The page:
From the US to France, politicians, economists and voters have stomped the boards lamenting the loss of manufacturing jobs. Some point to the shift in the economic centre of gravity towards emerging markets and the need for firms to be where the demand is; others criticise outsourcing and relocation of firms from developed countries to developing countries to cut labour costs and increase margins; still others blame labour replacing technology.
In truth, manufacturing production is still a very important driver of OECD economies, which account for some 60% of global manufacturing value-added in 2010. However, other countries, particularly in Asia, have been catching up. Manufacturing jobs have declined in most, but not all, OECD countries too. Even in Germany they fell by about 5% from 2000 to 2008, though this pales in comparison to drops of over 25% in the UK and 20% in the US.
Some employment losses may be due to job destruction and firm closure, others reflect relocation to reduce costs, albeit creating jobs elsewhere, including within the OECD area: Poland and Estonia saw increases in manufacturing jobs for instance, as did Luxembourg, New Zealand and (to a lesser extent) Austria and Italy. But most of the shift in jobs has been in response to shifts in demand, particularly towards China, where manufacturing employment jumped by over 30 million in the same period.
Why should policymakers lament this shift? One obvious reason is the sharp rise in unemployment in several countries since the start of the crisis. People point to Germany, where joblessness has generally remained low, thanks in part to a strong, export-driven, manufacturing sector.
Bringing manufacturing back is an appealing proposition to policymakers for several reasons. Manufacturing in OECD countries boasts faster productivity growth than services, for instance, and generates well-paid jobs in a range of skills and professions, and not just on the production side; in fact, many large manufacturing companies are also services companies, in sales, design and so on. Factories plug into local businesses and drive services too. Crucially for any leading economy, manufacturing also drives technological change. Also, manufactures are easier to trade than most services, and can bolster export revenues.
Manufacturing has changed in the OECD area, thanks in part to better technology and to outsourcing of the more laborious, low-skilled processes along the value chain. What factories do has changed: a good portion of the cost of building cars and trucks in OECD countries nowadays is in software development and component design, for instance, and this demands specific skills and planning. Many factories are cogs in worldwide operations, forming complex global value chains, so their tasks and functions, as well as their location, depend on where they are on that value chain–with R&D closer to home, for instance, but assembly further away. Factories have even become more comfortable and attractive places to work, with the likes of production line seats, air conditioning, escalators, training and a range of health and safety improvements.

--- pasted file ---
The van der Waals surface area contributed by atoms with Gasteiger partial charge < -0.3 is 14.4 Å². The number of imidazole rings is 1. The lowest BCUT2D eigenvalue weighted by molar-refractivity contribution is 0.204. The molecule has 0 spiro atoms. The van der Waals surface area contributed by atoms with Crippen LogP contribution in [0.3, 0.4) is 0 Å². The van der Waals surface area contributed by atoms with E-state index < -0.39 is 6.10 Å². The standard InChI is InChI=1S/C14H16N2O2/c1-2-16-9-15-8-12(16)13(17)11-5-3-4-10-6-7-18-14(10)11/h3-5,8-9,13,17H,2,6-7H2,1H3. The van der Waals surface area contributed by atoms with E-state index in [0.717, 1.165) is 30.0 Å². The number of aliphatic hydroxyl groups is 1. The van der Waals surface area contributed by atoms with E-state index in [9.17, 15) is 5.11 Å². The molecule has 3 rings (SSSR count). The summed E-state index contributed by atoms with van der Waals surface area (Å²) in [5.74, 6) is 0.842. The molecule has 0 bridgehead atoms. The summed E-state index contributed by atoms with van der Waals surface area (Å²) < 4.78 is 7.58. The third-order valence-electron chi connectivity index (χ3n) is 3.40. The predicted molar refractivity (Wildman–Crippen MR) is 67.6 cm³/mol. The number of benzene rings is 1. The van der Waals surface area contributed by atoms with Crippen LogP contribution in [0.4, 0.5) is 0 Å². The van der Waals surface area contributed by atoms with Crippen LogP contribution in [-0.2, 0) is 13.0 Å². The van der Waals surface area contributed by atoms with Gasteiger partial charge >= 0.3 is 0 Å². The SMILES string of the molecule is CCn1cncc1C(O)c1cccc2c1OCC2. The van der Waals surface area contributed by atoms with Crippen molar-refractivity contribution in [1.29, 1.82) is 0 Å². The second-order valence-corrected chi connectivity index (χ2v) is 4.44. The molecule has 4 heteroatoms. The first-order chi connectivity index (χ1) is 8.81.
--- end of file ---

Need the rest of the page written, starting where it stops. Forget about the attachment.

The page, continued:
There is another recent trend now attracting policy attention, and that is the rising costs of doing business in emerging markets, and the relative falling cost in OECD ones as the crisis bites deeper.
While a narrowing in the cost gap will not change the fact that demand has shifted to burgeoning economies of Asia and Latin America, it might cause more firms to reconsider (or even reverse) offshoring plans.
Moving business to far away countries brings challenges; reports in Area Development: Site and Facility Planning have decried complex supply chains, quality, intellectual property issues, and higher costs related to shipping and inventories, and also labour. “Gone are the days when overseas manufacturers could realise 30 to 50% cost savings in manufacturing their products”, one report said, pointing out that the cost advantage of China could recede further as tariff and wage laws come into effect.
This naturally presents an opportunity for policymakers in the OECD area to reinforce their industrial bases and make their manufacturing more competitive. Such actions could also attract those who wish to use this “backshoring” to spread risk in light of natural disasters or political changes. But would those measures help tackle unemployment and offer a route out of the crisis?
The answer is far from certain. For policymakers to make a real difference, they need to know several things, starting with why firms stay or leave, and why they choose particular locations. Costs savings, being closer to cheap labour, tapping into growing markets, accessing commodities, even tastes: they can all matter.
Policymakers must also look at the long-term outlook for demand, and despite global turbulence in the short term, the room for growth in emerging and other middle income markets remains substantial. Several Asian, African and Latin American countries boast burgeoning middle classes, and there are millions more people in lower income groups poised to join them.